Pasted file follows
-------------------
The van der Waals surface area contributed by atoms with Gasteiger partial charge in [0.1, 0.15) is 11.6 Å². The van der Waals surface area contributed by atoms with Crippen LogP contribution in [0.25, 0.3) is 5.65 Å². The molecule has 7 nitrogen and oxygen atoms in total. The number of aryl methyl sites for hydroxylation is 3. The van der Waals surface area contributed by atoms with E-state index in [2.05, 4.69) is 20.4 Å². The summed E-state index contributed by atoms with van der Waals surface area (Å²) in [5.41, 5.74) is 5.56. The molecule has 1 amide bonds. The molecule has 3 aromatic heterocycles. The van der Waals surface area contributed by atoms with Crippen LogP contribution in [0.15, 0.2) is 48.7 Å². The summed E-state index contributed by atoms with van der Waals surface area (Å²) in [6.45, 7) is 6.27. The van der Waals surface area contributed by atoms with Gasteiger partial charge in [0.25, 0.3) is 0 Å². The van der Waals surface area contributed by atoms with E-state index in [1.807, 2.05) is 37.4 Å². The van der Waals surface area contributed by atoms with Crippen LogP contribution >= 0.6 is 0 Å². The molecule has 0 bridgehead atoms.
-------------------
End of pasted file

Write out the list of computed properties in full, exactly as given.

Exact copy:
The van der Waals surface area contributed by atoms with Gasteiger partial charge in [0.1, 0.15) is 11.6 Å². The van der Waals surface area contributed by atoms with Crippen LogP contribution in [0.25, 0.3) is 5.65 Å². The molecule has 7 nitrogen and oxygen atoms in total. The number of aryl methyl sites for hydroxylation is 3. The van der Waals surface area contributed by atoms with E-state index in [2.05, 4.69) is 20.4 Å². The summed E-state index contributed by atoms with van der Waals surface area (Å²) in [5.41, 5.74) is 5.56. The molecule has 1 amide bonds. The molecule has 3 aromatic heterocycles. The van der Waals surface area contributed by atoms with Crippen LogP contribution in [0.15, 0.2) is 48.7 Å². The summed E-state index contributed by atoms with van der Waals surface area (Å²) in [6.45, 7) is 6.27. The van der Waals surface area contributed by atoms with Gasteiger partial charge in [0.25, 0.3) is 0 Å². The van der Waals surface area contributed by atoms with E-state index in [1.807, 2.05) is 37.4 Å². The van der Waals surface area contributed by atoms with Crippen LogP contribution >= 0.6 is 0 Å². The molecule has 0 bridgehead atoms.